That’s Debatable

That%27s+Debatable

The debate on the 29th of September was a roller coaster ride till the very end. The interruptions and insults were nonstop. Throughout the debate at times there were things that had no explanation, I wasn’t being sure if they were breaking or following the rules. The interruptions and insults were nonstop. Here are some of the questions I had while watching the debate. What about this debate was different from past debates? How could each party have better followed the rules of the debate? What can we learn from this debate so that the next debate doesn’t have these problems and has more structure?With these questions in mind, I sought out to find the rules of debate.

One could argue that one purpose of the event is to help undecided voters hear the candidate’s viewpoints on the latest topics and worries of Americans. Candidates take turns answering questions with two minutes to answer the question. The answers must be completely factual so they don’t confuse voters. How do we know the facts are correct? Typically, the moderator fact checks during the debate. However, during the debate on September 29th it was determined that the moderator would not be fact-checking what either candidate said. The opposing candidate gets 60 seconds to respond to the other contender’s statement. It’s important that when giving the opposing statements they are respectful to their competition. After the opposing statement, the mediator has the choice to let both sides give any last-minute statement, they have 30 seconds to do so.

Now with those rules in mind, let’s break down the latest presidential debate and what their goals for the debate were. Before the debate, each party agreed on certain rules including keeping personal space, staying on topic, and giving clear answers to the questions. Mrs. Mays-Nielson stated, ”When they stay on track and when they adhere to facts and back up their points,” is when the debaters are strongest. But through the debate things got more and more out of hand with President Trump bringing up things not related to the topic like money and Biden’s personal life at one point while Biden was undermining and insulting President Trump. As Mr.Rosner put it, “Both of them got caught in the trap of going back and forth and interrupting each other.” At some points throughout the debate, they were so busy trying to bring the other one down that people watching at home didn’t get a clear answer to the question at hand.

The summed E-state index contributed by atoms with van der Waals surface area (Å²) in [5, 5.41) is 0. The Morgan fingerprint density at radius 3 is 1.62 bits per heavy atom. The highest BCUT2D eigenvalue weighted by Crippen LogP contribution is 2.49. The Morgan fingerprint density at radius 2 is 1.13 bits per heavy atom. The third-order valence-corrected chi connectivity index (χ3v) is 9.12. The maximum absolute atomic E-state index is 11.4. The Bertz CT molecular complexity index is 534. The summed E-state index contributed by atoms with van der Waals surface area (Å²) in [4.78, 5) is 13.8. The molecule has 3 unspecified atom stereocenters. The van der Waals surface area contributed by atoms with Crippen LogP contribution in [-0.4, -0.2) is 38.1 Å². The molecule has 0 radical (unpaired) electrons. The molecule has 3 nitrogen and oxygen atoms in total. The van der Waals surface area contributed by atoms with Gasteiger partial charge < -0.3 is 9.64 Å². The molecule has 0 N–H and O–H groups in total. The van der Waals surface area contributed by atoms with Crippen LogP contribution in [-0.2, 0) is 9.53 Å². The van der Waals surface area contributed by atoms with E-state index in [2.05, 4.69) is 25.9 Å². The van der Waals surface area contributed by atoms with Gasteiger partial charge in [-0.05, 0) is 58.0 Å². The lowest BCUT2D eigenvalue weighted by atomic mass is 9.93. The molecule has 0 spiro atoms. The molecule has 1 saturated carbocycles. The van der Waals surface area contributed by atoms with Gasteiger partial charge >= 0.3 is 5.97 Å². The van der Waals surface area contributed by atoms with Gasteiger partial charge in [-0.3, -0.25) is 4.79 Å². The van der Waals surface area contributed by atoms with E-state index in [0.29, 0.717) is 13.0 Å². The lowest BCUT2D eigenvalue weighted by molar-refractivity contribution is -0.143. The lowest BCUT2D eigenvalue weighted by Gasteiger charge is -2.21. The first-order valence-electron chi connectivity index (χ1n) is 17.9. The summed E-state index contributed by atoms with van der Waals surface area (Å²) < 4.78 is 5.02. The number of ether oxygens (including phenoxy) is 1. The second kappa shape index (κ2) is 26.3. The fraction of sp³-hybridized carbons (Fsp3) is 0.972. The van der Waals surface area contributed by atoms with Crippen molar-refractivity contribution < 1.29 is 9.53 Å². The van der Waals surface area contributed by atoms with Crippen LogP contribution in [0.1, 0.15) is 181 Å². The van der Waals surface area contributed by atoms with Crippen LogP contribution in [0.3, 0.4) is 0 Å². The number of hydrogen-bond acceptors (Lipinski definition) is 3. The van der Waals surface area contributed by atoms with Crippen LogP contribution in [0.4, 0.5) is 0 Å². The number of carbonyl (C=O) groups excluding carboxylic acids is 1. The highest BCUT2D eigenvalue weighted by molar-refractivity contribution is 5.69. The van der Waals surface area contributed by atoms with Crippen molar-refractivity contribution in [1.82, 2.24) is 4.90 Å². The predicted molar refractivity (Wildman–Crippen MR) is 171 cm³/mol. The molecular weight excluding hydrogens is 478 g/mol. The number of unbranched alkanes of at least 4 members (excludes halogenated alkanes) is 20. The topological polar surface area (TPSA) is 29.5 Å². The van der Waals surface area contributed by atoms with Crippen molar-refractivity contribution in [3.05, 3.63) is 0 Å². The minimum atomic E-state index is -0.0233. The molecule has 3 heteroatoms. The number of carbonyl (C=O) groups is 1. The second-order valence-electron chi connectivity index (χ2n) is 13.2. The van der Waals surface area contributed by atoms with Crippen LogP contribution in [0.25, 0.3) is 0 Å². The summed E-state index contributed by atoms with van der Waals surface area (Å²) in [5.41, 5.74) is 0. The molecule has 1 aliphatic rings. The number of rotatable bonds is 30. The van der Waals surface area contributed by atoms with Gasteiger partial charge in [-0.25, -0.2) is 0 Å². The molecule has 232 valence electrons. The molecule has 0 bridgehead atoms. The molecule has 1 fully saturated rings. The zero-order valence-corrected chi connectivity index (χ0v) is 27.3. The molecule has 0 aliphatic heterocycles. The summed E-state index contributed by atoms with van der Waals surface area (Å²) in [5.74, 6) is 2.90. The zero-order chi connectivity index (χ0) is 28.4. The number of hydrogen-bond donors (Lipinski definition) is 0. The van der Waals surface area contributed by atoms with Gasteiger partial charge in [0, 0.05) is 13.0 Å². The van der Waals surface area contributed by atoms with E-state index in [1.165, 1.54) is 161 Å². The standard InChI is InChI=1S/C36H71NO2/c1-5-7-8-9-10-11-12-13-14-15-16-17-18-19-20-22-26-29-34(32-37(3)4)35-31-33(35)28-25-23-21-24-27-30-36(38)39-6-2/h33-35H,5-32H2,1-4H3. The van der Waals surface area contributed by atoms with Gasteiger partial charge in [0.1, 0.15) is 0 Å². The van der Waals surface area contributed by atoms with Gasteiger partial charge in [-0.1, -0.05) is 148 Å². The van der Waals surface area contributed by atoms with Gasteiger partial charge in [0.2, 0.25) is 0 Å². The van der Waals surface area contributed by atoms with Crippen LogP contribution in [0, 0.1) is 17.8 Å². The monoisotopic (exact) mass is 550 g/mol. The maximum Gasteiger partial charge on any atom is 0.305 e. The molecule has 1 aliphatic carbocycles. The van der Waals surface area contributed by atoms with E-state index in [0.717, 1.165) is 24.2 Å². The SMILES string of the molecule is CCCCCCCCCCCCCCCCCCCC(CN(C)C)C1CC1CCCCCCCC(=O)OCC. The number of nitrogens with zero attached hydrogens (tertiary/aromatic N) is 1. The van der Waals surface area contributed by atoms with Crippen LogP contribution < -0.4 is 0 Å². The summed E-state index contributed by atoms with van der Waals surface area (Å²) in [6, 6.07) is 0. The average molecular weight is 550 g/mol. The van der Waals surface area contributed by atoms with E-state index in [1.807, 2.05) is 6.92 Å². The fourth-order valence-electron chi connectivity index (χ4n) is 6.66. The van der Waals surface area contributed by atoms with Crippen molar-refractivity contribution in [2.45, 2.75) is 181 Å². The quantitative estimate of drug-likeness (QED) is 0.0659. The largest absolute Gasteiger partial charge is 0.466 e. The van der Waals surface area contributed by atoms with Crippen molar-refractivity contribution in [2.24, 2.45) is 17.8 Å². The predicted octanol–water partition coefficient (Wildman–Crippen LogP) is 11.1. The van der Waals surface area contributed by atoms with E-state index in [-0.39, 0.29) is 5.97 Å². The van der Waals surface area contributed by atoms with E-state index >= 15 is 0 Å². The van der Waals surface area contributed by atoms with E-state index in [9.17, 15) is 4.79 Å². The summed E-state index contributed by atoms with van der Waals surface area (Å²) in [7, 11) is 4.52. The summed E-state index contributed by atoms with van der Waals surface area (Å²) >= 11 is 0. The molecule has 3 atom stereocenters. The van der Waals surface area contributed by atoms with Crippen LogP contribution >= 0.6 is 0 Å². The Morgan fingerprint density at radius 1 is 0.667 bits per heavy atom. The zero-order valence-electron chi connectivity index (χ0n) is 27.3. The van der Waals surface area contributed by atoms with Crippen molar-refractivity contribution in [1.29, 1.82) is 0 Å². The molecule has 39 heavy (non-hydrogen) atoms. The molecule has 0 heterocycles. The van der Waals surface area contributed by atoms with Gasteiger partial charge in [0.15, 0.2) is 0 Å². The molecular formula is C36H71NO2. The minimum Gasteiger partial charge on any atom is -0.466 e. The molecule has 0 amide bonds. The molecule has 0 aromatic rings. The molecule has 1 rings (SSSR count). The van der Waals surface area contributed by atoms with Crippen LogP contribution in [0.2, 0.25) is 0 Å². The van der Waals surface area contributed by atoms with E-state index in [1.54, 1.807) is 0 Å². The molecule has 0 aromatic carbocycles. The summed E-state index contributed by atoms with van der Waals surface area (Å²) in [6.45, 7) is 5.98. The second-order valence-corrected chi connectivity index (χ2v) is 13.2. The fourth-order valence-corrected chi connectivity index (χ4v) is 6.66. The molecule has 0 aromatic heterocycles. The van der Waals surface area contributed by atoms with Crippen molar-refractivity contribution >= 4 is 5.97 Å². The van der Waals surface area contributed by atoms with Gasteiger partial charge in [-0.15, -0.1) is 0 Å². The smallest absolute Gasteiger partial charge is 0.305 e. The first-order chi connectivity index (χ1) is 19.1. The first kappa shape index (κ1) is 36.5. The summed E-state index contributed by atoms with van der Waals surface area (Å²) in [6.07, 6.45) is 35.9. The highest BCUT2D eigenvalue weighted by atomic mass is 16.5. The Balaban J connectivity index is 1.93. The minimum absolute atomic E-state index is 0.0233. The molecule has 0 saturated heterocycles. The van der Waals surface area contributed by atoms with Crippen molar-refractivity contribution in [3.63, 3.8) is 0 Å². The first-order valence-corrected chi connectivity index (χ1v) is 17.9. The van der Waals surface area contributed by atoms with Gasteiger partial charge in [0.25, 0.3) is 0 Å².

Based on the presidential debate alone I think it is clear now more than ever why these debate rules are so important. The rules of debate as most of the time rules do provide structure and organization. With these rules in play, many of the past debates have been very helpful to the American citizens watching at home. According to Mr.Rosner “answering the question and not speaking out of turn” is the most important rule. This debate is an example of how important the mediator’s role is to the process. A strong mediator; they limit the amount of time for each topic, keep the candidates on task, and prevent or stop interruptions from happening. So that people watching at home can get as much out of the event as possible and to make sure all topics are covered.

Mrs. Mays-Nielson explains, “there is a sense of decorum … and you’re not supposed to attack the person.” If you look at past debates and compare them to the latest presidential debate there are some major differences. When the candidates disagreed they did so in a respectable manner without the blatant name-calling as we saw in the last Presidential debate. Both candidates also waited until the mediator was finished asking the question and then they would answer.

This past presidential debate was a learning experience and gave us a look at why it’s important to have rules when debating. In everyday life, we debate with other people when we disagree or have a different opinion and try to get the opposing viewpoint on our side. We as people need to know how to do it and be respectful at the same time. After all, what would America look like if our president didn’t know how to respectfully and professionally state their opinion and debate?.